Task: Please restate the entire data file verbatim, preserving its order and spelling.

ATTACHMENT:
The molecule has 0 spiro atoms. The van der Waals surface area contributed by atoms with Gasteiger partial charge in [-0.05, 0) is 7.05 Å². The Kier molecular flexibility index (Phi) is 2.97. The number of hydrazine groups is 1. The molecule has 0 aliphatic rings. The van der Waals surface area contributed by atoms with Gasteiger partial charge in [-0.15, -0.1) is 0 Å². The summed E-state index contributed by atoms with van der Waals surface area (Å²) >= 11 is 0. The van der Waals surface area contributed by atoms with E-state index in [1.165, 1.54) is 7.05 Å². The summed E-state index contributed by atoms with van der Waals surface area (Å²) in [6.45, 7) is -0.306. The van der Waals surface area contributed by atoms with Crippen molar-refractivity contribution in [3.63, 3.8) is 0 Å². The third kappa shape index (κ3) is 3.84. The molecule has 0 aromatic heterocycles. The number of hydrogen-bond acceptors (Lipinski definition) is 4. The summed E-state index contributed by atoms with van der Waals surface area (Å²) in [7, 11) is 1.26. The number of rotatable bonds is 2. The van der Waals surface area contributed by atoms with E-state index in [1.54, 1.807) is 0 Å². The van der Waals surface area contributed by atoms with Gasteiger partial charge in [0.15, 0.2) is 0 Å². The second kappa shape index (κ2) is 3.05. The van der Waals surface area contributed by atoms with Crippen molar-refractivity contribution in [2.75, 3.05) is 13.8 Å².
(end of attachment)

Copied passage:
The molecule has 0 spiro atoms. The van der Waals surface area contributed by atoms with Gasteiger partial charge in [-0.05, 0) is 7.05 Å². The Kier molecular flexibility index (Phi) is 2.97. The number of hydrazine groups is 1. The molecule has 0 aliphatic rings. The van der Waals surface area contributed by atoms with Gasteiger partial charge in [-0.15, -0.1) is 0 Å². The summed E-state index contributed by atoms with van der Waals surface area (Å²) >= 11 is 0. The van der Waals surface area contributed by atoms with E-state index in [1.165, 1.54) is 7.05 Å². The summed E-state index contributed by atoms with van der Waals surface area (Å²) in [6.45, 7) is -0.306. The van der Waals surface area contributed by atoms with Crippen molar-refractivity contribution in [3.63, 3.8) is 0 Å². The third kappa shape index (κ3) is 3.84. The molecule has 0 aromatic heterocycles. The number of hydrogen-bond acceptors (Lipinski definition) is 4. The summed E-state index contributed by atoms with van der Waals surface area (Å²) in [7, 11) is 1.26. The number of rotatable bonds is 2. The van der Waals surface area contributed by atoms with E-state index in [1.54, 1.807) is 0 Å². The van der Waals surface area contributed by atoms with Gasteiger partial charge in [0.15, 0.2) is 0 Å². The second kappa shape index (κ2) is 3.05. The van der Waals surface area contributed by atoms with Crippen molar-refractivity contribution in [2.75, 3.05) is 13.8 Å².